Lawsuits Widen to Challenge Trump's Washington Hotel Arrangement

Beth J. Harpaz/AP

President Trump’s unprecedented arrangement for leasing the federally owned historic building that is now his international luxury hotel continues to draw legal challenges as quickly as it has drawn VIP guests from around the world.

On Monday, days after a Time magazine cover featured a story titled “The Swamp Hotel” about potentially “dizzying” conflicts of interest, two state attorneys general joined an array of others in hitting Trump with a lawsuit.

As first reported in advance by The Washington Post, District of Columbia Attorney General Karl Racine and Maryland Attorney General Brian Frosh—both Democrats—filed a suit in U.S. District Court in Maryland saying that Trump has violated anti-corruption clauses in the Constitution by accepting millions in payments and benefits from foreign governments since moving into the White House. They cited “unprecedented constitutional violations” and argued that Trump’s continued ownership of a worldwide business empire has rendered him “deeply enmeshed with a legion of foreign and domestic government actors,” which undermines the integrity of the political system.

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The attorneys general suit follows a separate challenge filed in January by the nonprofit Citizens for Ethics and Responsibility in Washington seeking an injunction, and a Superior Court suit brought by Washington restaurants claiming damage to their livelihood from the Trump hotel’s competition.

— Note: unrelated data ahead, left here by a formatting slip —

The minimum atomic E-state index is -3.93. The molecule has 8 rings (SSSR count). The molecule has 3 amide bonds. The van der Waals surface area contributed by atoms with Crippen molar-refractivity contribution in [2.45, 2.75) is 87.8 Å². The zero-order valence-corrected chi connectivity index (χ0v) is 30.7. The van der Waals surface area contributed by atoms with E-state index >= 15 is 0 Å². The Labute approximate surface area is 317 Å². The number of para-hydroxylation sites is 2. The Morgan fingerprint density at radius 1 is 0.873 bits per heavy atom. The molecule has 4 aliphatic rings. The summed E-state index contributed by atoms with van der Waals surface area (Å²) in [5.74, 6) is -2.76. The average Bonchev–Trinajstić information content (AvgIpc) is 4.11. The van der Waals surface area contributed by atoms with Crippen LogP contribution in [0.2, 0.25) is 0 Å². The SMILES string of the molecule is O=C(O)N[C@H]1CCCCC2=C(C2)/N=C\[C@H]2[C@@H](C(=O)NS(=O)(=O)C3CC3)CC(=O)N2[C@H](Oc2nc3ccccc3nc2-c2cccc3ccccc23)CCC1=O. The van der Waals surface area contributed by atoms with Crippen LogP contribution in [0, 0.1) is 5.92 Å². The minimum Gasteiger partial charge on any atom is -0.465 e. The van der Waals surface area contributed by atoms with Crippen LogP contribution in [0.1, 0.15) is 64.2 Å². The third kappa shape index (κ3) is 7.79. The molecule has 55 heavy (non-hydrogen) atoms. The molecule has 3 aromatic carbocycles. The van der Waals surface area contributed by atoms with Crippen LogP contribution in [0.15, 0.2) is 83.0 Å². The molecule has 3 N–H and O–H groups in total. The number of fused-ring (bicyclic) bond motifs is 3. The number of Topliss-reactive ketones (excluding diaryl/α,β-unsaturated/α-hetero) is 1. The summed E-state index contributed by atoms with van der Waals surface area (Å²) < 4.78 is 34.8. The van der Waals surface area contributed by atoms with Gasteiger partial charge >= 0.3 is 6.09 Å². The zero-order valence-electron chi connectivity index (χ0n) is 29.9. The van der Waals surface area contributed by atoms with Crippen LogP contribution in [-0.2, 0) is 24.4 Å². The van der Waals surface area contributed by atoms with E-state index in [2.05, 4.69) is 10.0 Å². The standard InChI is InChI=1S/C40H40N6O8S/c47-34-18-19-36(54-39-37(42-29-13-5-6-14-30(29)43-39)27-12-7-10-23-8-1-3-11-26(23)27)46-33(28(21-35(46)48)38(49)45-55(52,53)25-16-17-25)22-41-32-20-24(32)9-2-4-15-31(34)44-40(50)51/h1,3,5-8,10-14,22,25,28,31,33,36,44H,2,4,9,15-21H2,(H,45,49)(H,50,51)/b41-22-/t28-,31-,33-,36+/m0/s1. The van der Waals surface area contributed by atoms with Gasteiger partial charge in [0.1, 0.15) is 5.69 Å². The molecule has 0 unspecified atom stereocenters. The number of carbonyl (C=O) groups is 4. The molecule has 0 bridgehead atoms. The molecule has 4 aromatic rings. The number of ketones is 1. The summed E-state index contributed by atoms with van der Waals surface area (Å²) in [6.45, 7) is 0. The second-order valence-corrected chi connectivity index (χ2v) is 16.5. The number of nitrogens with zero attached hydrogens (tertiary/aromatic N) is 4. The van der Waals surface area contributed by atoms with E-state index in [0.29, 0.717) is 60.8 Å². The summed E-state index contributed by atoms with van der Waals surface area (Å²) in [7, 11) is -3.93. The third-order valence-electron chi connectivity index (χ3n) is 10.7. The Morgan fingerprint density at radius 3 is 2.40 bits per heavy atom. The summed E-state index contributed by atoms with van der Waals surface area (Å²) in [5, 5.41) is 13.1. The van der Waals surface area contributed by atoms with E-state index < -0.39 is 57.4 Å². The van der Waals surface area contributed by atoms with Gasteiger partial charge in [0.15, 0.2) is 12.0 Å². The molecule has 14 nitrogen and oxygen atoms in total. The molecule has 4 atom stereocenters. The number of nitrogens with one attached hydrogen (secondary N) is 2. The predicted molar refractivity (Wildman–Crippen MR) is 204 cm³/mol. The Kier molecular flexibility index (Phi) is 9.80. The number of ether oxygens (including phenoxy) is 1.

The arguments of the attorneys general and CREW center on the Constitution’s seldom enforced Emoluments Clause, which prohibits U.S. office holders from taking gifts from foreign leaders without Congress’ permission.

The General Services Administration, after much back and forth with outraged members of Congress, in March determined that Trump’s arrangement—in which he agreed to donate profits from foreign government guests staying at the hotel to the Treasury – was in compliance with the lease.

The Trump Justice Department on Friday night filed a motion to dismiss the CREW Suit. The 70-page argument --harking back to 18th century case law- warned that an injunction would hinder the president from performing his duties and subject him to “prolonged litigation over any number of transactions.” It said “Congress is far better equipped than the court” to address the situation, and questioned CREW’s standing to sue.

“CREW’s allegations of injury amount to little more than CREW’s own value judgment about what issues warranted its advocacy,” the department said. CREW’s asserted injury, therefore, is entirely “self-inflicted.” The filing also raised questions about the ethics agreement signed by Obama administration Commerce Secretary Penny Pritzker, like Trump, a billionaire who retained vast holdings while in federal office.

The Pritzker comparison was raised on Monday by White House Press Secretary Sean Spicer, when asked about a potential violation of the Emoluments Clause. The new suit filed by the state attorneys general makes it “not hard to conclude that partisan politics are driving the suit,” Spicer said. The Justice Department “will move to dismiss this case in the normal process.”

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